to the Rjukanfos. HITTERDAL. 3. Route. 21
blunted cone. A little before Bolkesja, a softer charm is added to
the landscape by the presence of two lakes in the foreground, the
Bolkesje (1030 ft.) and the greater Folsje (710 ft.).
34 Kil. (from Kongsberg) Bolkesj« (1285 ft.), a cottage, in
which beer, simple refreshments, and clean but rustic beds may be
obtained. The upper room contains a photograph commemorating
the visit of the Crown Prince of Germany in 1873. Various quaint
proverbs are carved on the walls. The fine 'Stabbur', or store¬
house, should be noticed.
Beyond Bolkesje the road leads through wood, high up on the
N.W. bank of the Folsje, commanding several views of the Blei-
fjeld (3900 ft.) to the right. At the W. end of the lake lie the
houses of Vik, about iy4 hr.'s drive from Bolkesje. The Tin-Elv
soon comes into view on the left; the road descends and crosses
the stream near the church of Grandsherred. About 5 min. later
(Ilft hr.'s drive from Vik) we reach the high-road described be¬
low, on which a drive of 35 min. brings us to Tinoset.
b. Via Hitterdal. The road at first runs towards the S., but
after 2 Kil. turns to the W. into the valley of the Kobberberg-Elv.
To the right rises the Jonsknut (p. 20). The road then gradually
ascends the wooded Medheia and after 2-2'/2 hours reaches Jem-
gruben (tolerable inn ; 1350 ft.), where the horses are usually rested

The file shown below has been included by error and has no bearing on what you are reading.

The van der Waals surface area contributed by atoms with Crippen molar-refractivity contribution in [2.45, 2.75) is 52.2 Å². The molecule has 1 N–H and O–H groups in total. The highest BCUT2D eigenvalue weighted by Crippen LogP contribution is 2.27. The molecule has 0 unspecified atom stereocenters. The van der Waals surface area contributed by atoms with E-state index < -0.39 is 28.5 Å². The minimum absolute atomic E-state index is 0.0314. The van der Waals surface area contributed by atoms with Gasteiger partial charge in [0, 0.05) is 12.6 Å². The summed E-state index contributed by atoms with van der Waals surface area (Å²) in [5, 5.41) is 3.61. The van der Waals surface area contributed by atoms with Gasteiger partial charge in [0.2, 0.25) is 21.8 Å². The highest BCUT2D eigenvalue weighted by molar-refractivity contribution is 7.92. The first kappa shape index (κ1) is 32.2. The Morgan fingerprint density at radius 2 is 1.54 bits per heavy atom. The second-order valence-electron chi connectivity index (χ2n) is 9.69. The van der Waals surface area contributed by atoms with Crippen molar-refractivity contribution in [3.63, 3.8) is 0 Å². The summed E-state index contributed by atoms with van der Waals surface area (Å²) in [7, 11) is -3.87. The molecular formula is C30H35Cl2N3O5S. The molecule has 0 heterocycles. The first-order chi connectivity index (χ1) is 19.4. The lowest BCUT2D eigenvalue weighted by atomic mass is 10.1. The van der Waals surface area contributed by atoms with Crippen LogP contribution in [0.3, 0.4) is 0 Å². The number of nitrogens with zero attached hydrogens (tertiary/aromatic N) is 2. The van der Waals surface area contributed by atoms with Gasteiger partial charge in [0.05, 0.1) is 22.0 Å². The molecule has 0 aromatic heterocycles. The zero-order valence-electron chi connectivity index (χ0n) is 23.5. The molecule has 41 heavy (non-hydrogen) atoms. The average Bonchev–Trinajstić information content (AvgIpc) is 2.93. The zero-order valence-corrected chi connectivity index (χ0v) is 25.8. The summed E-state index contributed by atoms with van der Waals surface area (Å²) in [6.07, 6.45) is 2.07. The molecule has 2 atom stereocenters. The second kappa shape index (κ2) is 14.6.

for an hour. Beyond Jerngruben the road continues to ascend for
some distance, and then traverses the plateau (1450 ft.) in numerous
undulations. On emerging from the forest it begins to descend
into the Hitterdal, commanding a beautiful view; in front the
mountains of Thelemarken, the Himingen, and the Haksfjeld, to
the left the Hitterdalsvand. We then pass the gaards of Heibe,
Tinne, and Hvaaten, near the last of which a direct road diverges
to the right to the (10 min.) Tinfos (see below).
28 Kil. (pay for 36) *H6tel Furuheim, kept by J. G. Thomassen
(R. 2 kr., D. 2 kr. 60, B. 80 e>.). The drive from Kongsberg to
Furuheim takes 4!/2 hrs., that in the reverse direction at least
5'/2 his. The horses are rested here 2 hrs., during which the tra¬
veller should dine. The skyds-station is at Notodden, near the quay
of the steamers plying on the Hitterdalsvand (p. 34).
The road now crosses the Tin-Elv by a bridge which affords a
view of the *Tinfos, a beautiful waterfall formed by the river here.
Near the water-fall, which we may approach more closely, is a
wood cutting and polishing mill (Traesliberi). The road, which is
here almost level, then passes the inns of Juel and Jomfru Hoist
and the old skyds-station of Lysthus. About 6 Kil. from Notodden,
to the right, lies the —
*Hitterdals Kirke, a grotesque-looking timber-built church,
resembling the ancient church of Borgund (p. 94), and one of
the greatest architectural curiosities of Norway. The style of archi¬
tecture and general character of the ornamentation of the singular